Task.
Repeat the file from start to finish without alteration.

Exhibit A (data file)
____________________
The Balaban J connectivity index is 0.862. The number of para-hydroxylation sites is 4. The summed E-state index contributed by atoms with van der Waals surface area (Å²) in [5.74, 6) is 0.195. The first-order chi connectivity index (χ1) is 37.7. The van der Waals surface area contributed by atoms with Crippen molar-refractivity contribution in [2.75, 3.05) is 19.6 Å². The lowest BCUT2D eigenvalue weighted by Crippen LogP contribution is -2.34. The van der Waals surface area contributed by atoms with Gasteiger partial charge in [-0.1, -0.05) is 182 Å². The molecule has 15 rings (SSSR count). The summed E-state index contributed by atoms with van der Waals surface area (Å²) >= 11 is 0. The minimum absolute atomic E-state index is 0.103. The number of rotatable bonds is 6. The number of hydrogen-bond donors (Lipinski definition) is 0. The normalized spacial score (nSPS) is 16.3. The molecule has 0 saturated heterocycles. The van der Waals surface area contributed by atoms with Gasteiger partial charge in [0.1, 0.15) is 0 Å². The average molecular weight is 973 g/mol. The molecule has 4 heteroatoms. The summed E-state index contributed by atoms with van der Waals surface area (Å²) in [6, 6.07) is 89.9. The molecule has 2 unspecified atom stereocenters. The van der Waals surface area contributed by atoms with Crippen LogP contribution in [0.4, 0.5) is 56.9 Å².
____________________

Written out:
The Balaban J connectivity index is 0.862. The number of para-hydroxylation sites is 4. The summed E-state index contributed by atoms with van der Waals surface area (Å²) in [5.74, 6) is 0.195. The first-order chi connectivity index (χ1) is 37.7. The van der Waals surface area contributed by atoms with Crippen molar-refractivity contribution in [2.75, 3.05) is 19.6 Å². The lowest BCUT2D eigenvalue weighted by Crippen LogP contribution is -2.34. The van der Waals surface area contributed by atoms with Gasteiger partial charge in [-0.1, -0.05) is 182 Å². The molecule has 15 rings (SSSR count). The summed E-state index contributed by atoms with van der Waals surface area (Å²) >= 11 is 0. The minimum absolute atomic E-state index is 0.103. The number of rotatable bonds is 6. The number of hydrogen-bond donors (Lipinski definition) is 0. The normalized spacial score (nSPS) is 16.3. The molecule has 0 saturated heterocycles. The van der Waals surface area contributed by atoms with Gasteiger partial charge in [0.1, 0.15) is 0 Å². The average molecular weight is 973 g/mol. The molecule has 4 heteroatoms. The summed E-state index contributed by atoms with van der Waals surface area (Å²) in [6, 6.07) is 89.9. The molecule has 2 unspecified atom stereocenters. The van der Waals surface area contributed by atoms with Crippen LogP contribution in [0.4, 0.5) is 56.9 Å².